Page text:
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11/22/94 SARAH BUSH LINCOLN HEALTH CENTER v.

November 22, 1994

SARAH BUSH LINCOLN HEALTH CENTER, AN ILLINOIS NOT-FOR-PROFIT CORPORATION, PLAINTIFF-APPELLEE,
v.
RICHARD B. BERLIN, JR., M.D., AN INDIVIDUAL, DEFENDANT-APPELLANT.



Justice Green delivered the opinion of the court: Lund and Steigmann, JJ., concur.

The opinion of the court was delivered by: Green

MODIFIED UPON DENIAL OF REHEARING

JUSTICE GREEN delivered the opinion of the court:

This appeal presents complicated questions concerning (1) the right of a party in a civil case to obtain a substitution of Judge pursuant to section 2-1001 of the Code of Civil Procedure (Code) (735 ILCS 5/2-1001 (West 1992)); and (2) the ability of a party to raise the issue of an erroneous denial of that right in an interlocutory appeal under Supreme Court Rule 307(a)(1) (Official Reports Advance Sheet No. 26 (Dec. 22, 1993), R. 307(a)(1), eff. Feb. 1, 1994) from the grant of a preliminary injunction. While in the context of this case both questions are close, we answer those questions in inverse order by holding that (1) such an issue may be raised in a Rule 307(a)(1) appeal; and (2) the circuit court erred here in denying the right to a substitution of Judge and, thus, erred in subsequently granting a preliminary injunction without making a substitution of Judge.

On February 8, 1994, plaintiff Sarah Bush Lincoln Health Center, a not-for-profit corporation, filed a verified complaint in the circuit court of Coles County against defendant Richard B. Berlin, Jr., M.D. The complaint sought injunctive relief enforcing a restrictive covenant in a contract by which plaintiff employed defendant. This appeal is from a second preliminary injunction granted by the circuit court on April 22, 1994, prohibiting defendant from being employed, pendente lite, by any health care provider in competition with plaintiff within a 50-mile radius of plaintiff's place of operation.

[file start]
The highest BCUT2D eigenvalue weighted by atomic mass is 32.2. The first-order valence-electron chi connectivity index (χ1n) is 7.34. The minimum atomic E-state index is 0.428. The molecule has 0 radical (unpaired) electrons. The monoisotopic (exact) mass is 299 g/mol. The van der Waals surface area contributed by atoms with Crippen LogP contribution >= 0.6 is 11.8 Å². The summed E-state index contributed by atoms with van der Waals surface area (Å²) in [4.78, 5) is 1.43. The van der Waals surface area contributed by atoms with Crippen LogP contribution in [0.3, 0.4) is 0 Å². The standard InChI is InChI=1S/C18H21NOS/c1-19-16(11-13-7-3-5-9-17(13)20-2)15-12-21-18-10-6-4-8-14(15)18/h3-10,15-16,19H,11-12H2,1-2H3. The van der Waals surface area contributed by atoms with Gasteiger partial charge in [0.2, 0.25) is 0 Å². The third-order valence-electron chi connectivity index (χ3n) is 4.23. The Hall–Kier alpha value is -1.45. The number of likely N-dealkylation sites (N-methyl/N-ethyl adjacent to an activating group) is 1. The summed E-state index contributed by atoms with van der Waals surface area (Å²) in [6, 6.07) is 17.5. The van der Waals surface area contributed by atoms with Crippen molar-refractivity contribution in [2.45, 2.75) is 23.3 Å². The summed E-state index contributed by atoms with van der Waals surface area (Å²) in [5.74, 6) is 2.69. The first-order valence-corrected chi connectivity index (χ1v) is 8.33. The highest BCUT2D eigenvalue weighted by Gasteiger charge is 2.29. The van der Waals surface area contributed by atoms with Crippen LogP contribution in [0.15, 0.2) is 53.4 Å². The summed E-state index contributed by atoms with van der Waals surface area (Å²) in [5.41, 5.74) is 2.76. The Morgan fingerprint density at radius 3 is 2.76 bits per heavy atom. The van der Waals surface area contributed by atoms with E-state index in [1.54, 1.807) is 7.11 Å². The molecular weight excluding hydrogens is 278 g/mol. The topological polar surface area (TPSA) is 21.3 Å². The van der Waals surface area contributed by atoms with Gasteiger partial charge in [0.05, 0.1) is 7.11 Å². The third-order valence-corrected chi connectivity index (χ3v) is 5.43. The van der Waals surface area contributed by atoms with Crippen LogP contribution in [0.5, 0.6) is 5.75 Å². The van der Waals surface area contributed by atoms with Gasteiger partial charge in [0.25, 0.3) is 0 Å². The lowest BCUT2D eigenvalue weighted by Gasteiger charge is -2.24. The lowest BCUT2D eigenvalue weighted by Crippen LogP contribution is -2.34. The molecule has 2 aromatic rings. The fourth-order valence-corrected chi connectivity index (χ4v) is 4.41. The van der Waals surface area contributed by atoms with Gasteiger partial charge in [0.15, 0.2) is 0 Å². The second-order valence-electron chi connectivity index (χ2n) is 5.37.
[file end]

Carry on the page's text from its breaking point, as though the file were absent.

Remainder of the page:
Defendant has appealed asserting (1) the Judge who heard the motion for the preliminary injunction on appeal erred by hearing the case after previously denying a timely motion by defendant for substitution of Judge as a matter of right; and (2) the court abused its discretion in granting the preliminary injunction on appeal. Because we agree that the Judge erred in granting the second preliminary injunction after he should have allowed plaintiff's motion for substitution of Judge and that issue can be raised here, we need not consider other contentions of defendant. We reverse the order for the second preliminary injunction and remand for further proceedings.

We consider first the question of whether the ruling on the motion for substitution of Judge, which was denied before the court issued the second preliminary injunction, can be reached in this appeal. The only decisions called to our attention which pass on this issue are decisions of the Appellate Court for the First District which hold that this issue is not reached in an interlocutory appeal of this nature. The cases are Murges v. Bowman (1993), 254 Ill. App. 3d 1071, 627 N.E.2d 330, 194 Ill. Dec. 214, and City of Chicago v. Airline Canteen Service, Inc. (1978), 64 Ill. App. 3d 417, 380 N.E.2d 1106, 20 Ill. Dec. 897. See also Mexicali Club, Inc. v. Illinois Liquor Control Comm'n (1976), 37 Ill. App. 3d 797, 347 N.E.2d 190.

Both Murges (254 Ill. App. 3d at 1084, 627 N.E.2d at 339) and Airline Canteen Service (64 Ill. App. 3d at 428, 380 N.E.2d at 1115) explain that an order denying substitution of Judge is not appealable as a matter of right. Plaintiff argues that accordingly the propriety of the substitution order cannot be considered here. However, no attempt is made to appeal here from that order denying substitution. Rather, defendant maintains that the order for the second preliminary injunction was in error because the Judge who heard the request for that relief should not have heard the motion. Murges and Airline Canteen Service recognize that the issue is not whether the substitution order was appealable but whether it can be raised in the appeal from the interlocutory injunction.